Winter 2014 Newsletter

Happy Winter!!!

In this month’ Newsletter:

  • Cooked vs Raw Foods
  • Tips from India
  • Stamford Location is open

A TCM Perspective on Cooked vs Raw Foods

Most of my patients are surprised to hear the recommendation to skip salads and cold foods during winter months. Ever wondered why Chinese prefer to eat cooked food, drink warm water, and never include salad on either restaurant or home menu?

The answer lies with better understanding how digestion works from a Chinese medicine perspective. Chinese Medicine sees life as a series of warm transformations—the underlying philosophy of Taoism where change and transformation are natural processes which, given the proper environment, will happen on their own. The process of digestion is viewed in the same light. Give the body proper food and liquid, a proper environment, and there will be abundance of energy and balanced metabolism. The stomach is viewed as a pot that needs to ‘cook’ the food in order to extract the nutrients (separate the clear from the turbid). The ability to transform food into usable nutrients for the cells is dependent on the ‘digestive fire’ to ‘cook’ the foods and ensure this transformation is completed. Using cold/raw food will lower or in some cases simply put out that ‘digestive fire’ resulting in symptoms like bloating, gas or upset stomach.

Importance of Cooking Foods

  • Cooking increases the warming properties of food
  • Helps break down food structure
  • Nutrients are more available and better assimilated
  • Relatively few nutrients are lost in simple cooking
  • The energy of the body is less focused on digestion and can be used in other ways.
  • Moderately cooked food is recommended to help support mental clarity and energy metabolism.

Remedies to beat the Cold:

  • Use ginger, cinnamon, clove, basil, rosemary in teas and foods regularly.
  • Warming seeds and grains: Oats, spelt, quinoa, sunflower seed, sesame seed, walnut, pinenut, chestnut, fennel, dill, anise, caraway, carob pod, cumin, sweet brown rice
  • OK to use Neutral grains rice, corn, buckwheat and rye. Other grains are too cooling.
  • Veg/Fruit: parsnip, parsley, mustard greens, winter squash, sweet potato, kale, onion, leek, chive, garlic, scallion; cherry, citrus peel and date.
  • Small amounts hot peppers/spices
  • If needed, butter is only warming dairy product. Milk/cheese are neutral.
  • Meats: anchovy, mussel, trout, chicken, beef and lamb.

India trip feedback

I recently returned from the trip to India where after just over a week i’ve learned simple yet profound steps to stay connected with the environment, the food and to avoid getting ill.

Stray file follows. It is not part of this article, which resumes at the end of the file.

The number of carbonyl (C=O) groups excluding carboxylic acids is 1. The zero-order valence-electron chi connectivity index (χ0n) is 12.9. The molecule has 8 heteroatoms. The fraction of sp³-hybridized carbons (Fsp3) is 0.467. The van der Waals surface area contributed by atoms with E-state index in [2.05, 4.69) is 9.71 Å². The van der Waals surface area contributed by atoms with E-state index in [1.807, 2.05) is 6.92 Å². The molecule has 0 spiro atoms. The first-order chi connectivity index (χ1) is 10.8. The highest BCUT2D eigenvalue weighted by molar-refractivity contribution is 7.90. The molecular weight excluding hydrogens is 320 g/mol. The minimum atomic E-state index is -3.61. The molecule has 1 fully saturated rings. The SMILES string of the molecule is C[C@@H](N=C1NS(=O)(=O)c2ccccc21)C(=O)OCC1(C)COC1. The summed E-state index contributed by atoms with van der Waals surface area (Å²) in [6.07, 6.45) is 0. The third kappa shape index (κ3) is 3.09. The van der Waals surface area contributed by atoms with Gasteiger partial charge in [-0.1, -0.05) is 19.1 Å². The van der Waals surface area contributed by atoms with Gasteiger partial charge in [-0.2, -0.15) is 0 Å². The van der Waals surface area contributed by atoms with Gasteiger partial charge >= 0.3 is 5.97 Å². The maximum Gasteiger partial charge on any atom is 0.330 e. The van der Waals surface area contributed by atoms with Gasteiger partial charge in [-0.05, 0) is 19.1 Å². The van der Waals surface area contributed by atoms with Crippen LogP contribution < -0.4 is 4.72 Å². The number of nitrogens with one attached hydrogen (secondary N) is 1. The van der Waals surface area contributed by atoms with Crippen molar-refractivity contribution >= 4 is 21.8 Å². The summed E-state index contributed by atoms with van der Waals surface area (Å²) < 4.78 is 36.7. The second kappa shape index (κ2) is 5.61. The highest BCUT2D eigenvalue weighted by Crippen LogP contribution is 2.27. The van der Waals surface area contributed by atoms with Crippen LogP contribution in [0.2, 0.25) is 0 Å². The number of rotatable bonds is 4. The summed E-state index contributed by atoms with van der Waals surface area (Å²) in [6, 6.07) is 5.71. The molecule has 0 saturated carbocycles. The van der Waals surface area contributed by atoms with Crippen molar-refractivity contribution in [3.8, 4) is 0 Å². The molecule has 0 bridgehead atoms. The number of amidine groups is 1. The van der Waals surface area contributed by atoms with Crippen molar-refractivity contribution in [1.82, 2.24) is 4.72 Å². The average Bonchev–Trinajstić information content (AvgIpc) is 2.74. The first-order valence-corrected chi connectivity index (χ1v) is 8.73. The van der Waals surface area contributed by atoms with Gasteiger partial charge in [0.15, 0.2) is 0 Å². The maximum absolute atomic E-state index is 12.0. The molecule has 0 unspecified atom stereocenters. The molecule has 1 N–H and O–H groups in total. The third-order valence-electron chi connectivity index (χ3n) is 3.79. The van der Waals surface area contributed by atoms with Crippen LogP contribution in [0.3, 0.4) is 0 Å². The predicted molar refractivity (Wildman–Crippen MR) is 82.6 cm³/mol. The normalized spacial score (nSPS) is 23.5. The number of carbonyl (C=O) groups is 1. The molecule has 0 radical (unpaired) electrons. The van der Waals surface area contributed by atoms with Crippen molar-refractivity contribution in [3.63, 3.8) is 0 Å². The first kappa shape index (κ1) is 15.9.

1. Food. Food is an essential part of any culture but in India it is short of religion. The cafeteria of the resort where we stayed had white walls, not a single picture on a wall and no music.. Bottom line – NO DISTRACTION. Of course i managed to smuggle my phone since it was one of the only wifi enable spots but the point remains.. From TCM stand point Spleen is the energy circuit responsible for digestion and mental function. Once combined whichever side you focus more on wins..
  2. India-128Color.. Have you had Thali?
    Thali a cornerstone of the southern menu. It is served in a stainless steel platter with little bowls (vati) consisting of a wide variety of dal, roti, papad, curd (yoghurt), small amounts of chutney and a sweet dish to top it off. It is typically eaten with hands (this time I used a spoon) to engage all 5 senses. The combination of colors and tastes was very close to 5 elect theory: there was a yellow dish – Earth, white rice and yogurt – Metal, a few greens – Wood, red dish – Fire and for the Water element – a Jackfruit pudding..
  3. Mindefullness.
    Every day from 4am before going to work every person in Kerala goes to temple. A form of meditation is performed and intention is set for the upcoming day. Try it for 10 minuites every day for a week and see what happens.. If you can’t meditate by yourself there is a donation based class at Dew Yoga that takes place every Friday at 6.45pm.

Amma update..

We will be resuming lectures, talks and workshops with Amma upon her arrival to US. I’ll send another letter upon having the dates.. Please stay tuned.

Have a warm, safe and healthy winter.

Namaste
__/||\__

-Mark

Spring 2014 Newsletter

Happy Spring!!!

In the tradition of the Traditional 5 Element System Spring energetically emerges around the Spring Equinox, March 21st. Spring is ruled by the element of Wood. The element of Water from the previous season (Winter) feeds the Wood and helps it grow.